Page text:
The turnkey Leitner-Poma six-pack project replaces Chair 1, a double serving the mountain’s front side. LPOA is very busy this fall with six new LPA detchables going up across the West and Midwest, the most since the new product debuted in 2010. Snow Valley’s towers have arrived from Grand Junction and crews were finishing up concrete work at the top terminal today. The bottom return terminal showed up last week, joining the seven strand Redaelli haul rope from Italy. The drive terminal, line equipment and chairs will follow soon.
We’ve heard little about the two lift projects surrounding Lone Peak this summer, even though they will bring North America’s largest contiguous ski complex to a record 43 lifts before counting carpets. As I covered before, the biggest development is at the Yellowstone Club, where a new Doppelmayr gondola, high-speed quad and triple chair will create one of the largest beginner skiing facilities in America, though few will be lucky enough to learn to ski there.
Over at Big Sky Resort, anyone with a ticket to the Biggest Skiing in America will be able to ride the new Stagecoach double chair this winter. Stagecoach extends the long tradition of so-called lodging access lifts here, begun with Pony Express in 1995 and followed by White Otter, Cascade, arguably allfiveof theSpanishPeaks lifts, and most recently Little Thunder. Amazingly, almost half of the 43 lifts on Lone Peak and the surrounding mountains exist to create ski-in, ski-out real estate. At Big Sky Resort, most of these machines are seconds from other Boyne mountains and they have their own color on the trail map: purple.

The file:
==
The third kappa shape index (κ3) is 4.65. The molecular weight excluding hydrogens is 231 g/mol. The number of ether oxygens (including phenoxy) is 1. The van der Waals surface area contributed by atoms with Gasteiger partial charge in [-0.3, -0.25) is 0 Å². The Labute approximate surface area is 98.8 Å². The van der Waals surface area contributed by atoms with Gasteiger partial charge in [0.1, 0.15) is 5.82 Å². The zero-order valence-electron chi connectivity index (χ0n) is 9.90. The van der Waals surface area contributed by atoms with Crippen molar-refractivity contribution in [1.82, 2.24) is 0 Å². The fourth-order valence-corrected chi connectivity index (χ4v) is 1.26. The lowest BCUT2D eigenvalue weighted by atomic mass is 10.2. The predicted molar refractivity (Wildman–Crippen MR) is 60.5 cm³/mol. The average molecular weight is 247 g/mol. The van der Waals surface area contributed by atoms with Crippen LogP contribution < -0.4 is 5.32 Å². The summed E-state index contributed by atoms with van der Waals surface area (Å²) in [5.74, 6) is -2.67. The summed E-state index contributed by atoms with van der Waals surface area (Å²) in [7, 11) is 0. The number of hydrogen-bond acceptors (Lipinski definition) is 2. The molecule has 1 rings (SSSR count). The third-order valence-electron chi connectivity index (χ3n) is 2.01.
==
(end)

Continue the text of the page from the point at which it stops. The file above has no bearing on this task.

In the five years prior to the real estate bubble bursting nationwide in 2008, a crazy 18 lifts were built in Big Sky at four separate ski operations. One of those, Moonlight Basin, opened in December 2003 as Lone Peak’s second public ski resort. The development’s first two lifts had simply connected to neighboring Big Sky Resort in 1994 and 1995. Between 2003 and 2006, founder Lee Poole and his partners went it alone, adding four more lifts including Montana’s first six-pack. Three of these were among the last CTECs off the line following the Doppelmayr merger.
Leitner-Poma is building a big new lift in Little Cottonwood Canyon this summer, the company’s first in the Beehive State since 1997. Alta Ski Area created a brand around being old school but the new Supreme high-speed quad will showcase the latest technology from Grand Junction and beyond. The new lift will bring detachable access to nearly all of Alta’s terrain and will be Leitner-Poma’s first lift to make a turn using canted sheaves rather than an angle station (there must be something in Utah’s water because Supreme will be the state’s fourth lift to make such turns of varying degrees for various reasons.) Alta Ski Area worked with LPOA and the Forest Service on an alignment that effectively replaces both the Cecret and Supreme lifts while reducing impacts to wetlands and surrounding forests in exchange for expedited approval. As I saw yesterday, it’s all coming together nicely.